The demeanor of the rats lost its joviality as Nicodemus’ voice turned grave.
‘Because only this way could we tell you the things you need to know to be able to do the things you must.’
Elizabeth put the teacup back on the table, her throat going dry at the ominous note in the rat’s explanations.
‘And what is it I need to do?’
The mouse blinked. She had expected something to do with her husband, but saving him had not been amongst the many terrible tasks she had imagined.
‘Save your husband,’ Camilla added, ‘he is in terrible peril.’
‘I don’t understand.’
‘You have seen what happened to him,’ Nicodemus mused, ‘in your dreams, haven’t you?’
Mrs. Brisby put a hand to her mouth to keep her lips from trembling and nodded.
‘I dreamt… something.’
‘When the humans tried to draw Jonathan’s soul back, they had not yet perfected their methods. They were so intent, so greedy for success and control, that they drew something back along with your husband.’ The male rat expounded.
‘I saw it. What was it?’
Camilla waved a hand through the air.
‘Every idea or concept anyone has ever had or felt exists outside all space and time as well. Each of them is a pure representation, the purest possible, of that same idea. Do you understand?’
‘No,’ the mouse shook her head, ‘I don’t.’
‘Love, hate, justice, peace, all of these are things that we can feel or think about,’ Nicodemus elaborated, ‘But each of these ideas or feelings exists separate from all reality as well, a singular driving force, without mind or soul, just the idea.’
Camilla took a turn.
‘When the humans conducted their experiment they were driven by a need for control, predictability, power, and order. So when they attempted to call Jonathan back, their needs echoed through reality. And somewhere beyond space and time they called forth the primal idea, the truest form of the very same thing that was driving them.’
‘Order and control.’
Nicodemus let the two terms hang in the air.
‘But, I saw something in my dream that was like a monster, with more arms than I could ever count, dozens of eyes, and…’
Camilla gestured for the mouse to be calm.
‘What your dream showed you was an image, a symbol of the idea of order and control, as it was pulled into our reality.’
‘Jonathan tried to stop it, stand in its way.’
Both rats nodded sadly as Nicodemus took up the thread.
‘Yes, but it swept him away. And now it uses him as an anchor.’
‘My dear,’ Camilla sighed, ‘an idea has no mind, no thoughts, no soul. In order for it to exist in our reality it needs minds to think it, to feel it.’
‘But not anymore,’ Nicodemus stated, ‘now this raw idea has trapped a mind, a body, and a soul that it can use to act in your world directly. It must be stopped.’
Elizabeth leaned forward.
‘Is it that dangerous?’
Camilla looked the mouse in the eyes.
‘Can you imagine an idea running rampant? A single concept with the power to influence living things without the restraints that a thinking mind would put on it? Imagine what would happen if even such a positive concept such as love was to rule all reality.’
‘I still don’t understand. Love guiding the world would be wonderful, right?’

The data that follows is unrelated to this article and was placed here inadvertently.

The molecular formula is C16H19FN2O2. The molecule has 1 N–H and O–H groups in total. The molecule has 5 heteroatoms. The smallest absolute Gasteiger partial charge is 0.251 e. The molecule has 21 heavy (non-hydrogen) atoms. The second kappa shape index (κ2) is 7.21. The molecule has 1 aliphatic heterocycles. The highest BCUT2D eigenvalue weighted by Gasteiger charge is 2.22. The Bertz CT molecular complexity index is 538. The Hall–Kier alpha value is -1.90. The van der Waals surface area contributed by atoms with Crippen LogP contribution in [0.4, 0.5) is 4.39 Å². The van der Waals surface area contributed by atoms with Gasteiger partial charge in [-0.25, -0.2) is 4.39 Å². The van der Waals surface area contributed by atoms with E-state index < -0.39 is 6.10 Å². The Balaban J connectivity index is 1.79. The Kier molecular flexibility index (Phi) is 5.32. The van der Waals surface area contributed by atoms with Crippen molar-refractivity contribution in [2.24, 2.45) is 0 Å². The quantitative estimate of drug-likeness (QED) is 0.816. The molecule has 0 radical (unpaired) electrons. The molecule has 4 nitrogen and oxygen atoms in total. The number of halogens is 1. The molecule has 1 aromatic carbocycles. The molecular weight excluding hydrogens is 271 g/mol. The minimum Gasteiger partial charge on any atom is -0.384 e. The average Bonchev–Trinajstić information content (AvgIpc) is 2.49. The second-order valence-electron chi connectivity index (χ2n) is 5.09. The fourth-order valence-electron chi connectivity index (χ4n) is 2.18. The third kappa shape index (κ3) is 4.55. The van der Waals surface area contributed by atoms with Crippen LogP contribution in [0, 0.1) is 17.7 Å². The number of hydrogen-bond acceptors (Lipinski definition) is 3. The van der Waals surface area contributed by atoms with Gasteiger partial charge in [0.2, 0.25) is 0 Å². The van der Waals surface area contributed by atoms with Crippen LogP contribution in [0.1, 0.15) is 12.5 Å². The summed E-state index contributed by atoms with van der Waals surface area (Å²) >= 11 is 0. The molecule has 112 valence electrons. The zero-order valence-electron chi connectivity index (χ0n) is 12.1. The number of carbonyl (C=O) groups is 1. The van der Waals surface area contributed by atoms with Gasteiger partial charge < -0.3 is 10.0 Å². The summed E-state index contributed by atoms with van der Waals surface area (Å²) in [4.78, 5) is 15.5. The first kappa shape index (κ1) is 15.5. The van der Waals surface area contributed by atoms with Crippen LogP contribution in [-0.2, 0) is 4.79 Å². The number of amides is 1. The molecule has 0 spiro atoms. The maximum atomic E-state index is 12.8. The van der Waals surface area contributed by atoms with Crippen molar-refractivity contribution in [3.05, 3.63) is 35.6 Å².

Both rats looked at each other, and then back at their guest.
‘Love taken to its extreme would be total sacrifice of all self for others,’ Nicodemus mused.
‘There would be no more “I” or “You”. Everyone would lose themselves in others in total devotion until they would all disappear.’
‘It would be the death of all souls,’ Camilla assured her.
‘And the idea that is loose in the world now is much more dangerous than love. If it is not stopped, the world as we know it will no longer exist.’
‘What will happen?’
Rather than answering her, the two rats pointed to one of the large windows. The drapes of the window in question had begun to billow, an awful grey-green light behind them.
Mrs. Brisby became frightened. Whatever waited behind the curtains felt bad; very bad indeed. Sensing her trepidation Nicodemus attempted to soothe her fears.
‘You must see what could be. It cannot hurt you, unless you allow it to come to pass.’
That did not alleviate her concerns one bit, but she slowly slid off her chair and stepped towards the large window anyway. Once she had reached the curtain’s heavy fabric, she grabbed a hold of both parts with her hands, took a deep breath, and pulled them open.
She was flying over the world.
She had no body. She could see, smell, hear, and feel. Her reality had been reduced to a pure sense of awareness with which she now observed the world around her.
It felt different, empty somehow. She could see the trees and rivers, mountains and lakes, yet somehow they appeared lessened in some intangible way. Life had always given her the impression of having its own secret color, some deep vibrancy that was added to what her physical senses could perceive. Now, in this world she was traversing that vibrancy had disappeared. The physical colors were still there, but they gave the impression of having been dulled into lifelessness. It did not make any sense. She could see animals moving around, so there was life here. On the other hand, there was something odd, almost mechanical about how the animals she could see moved.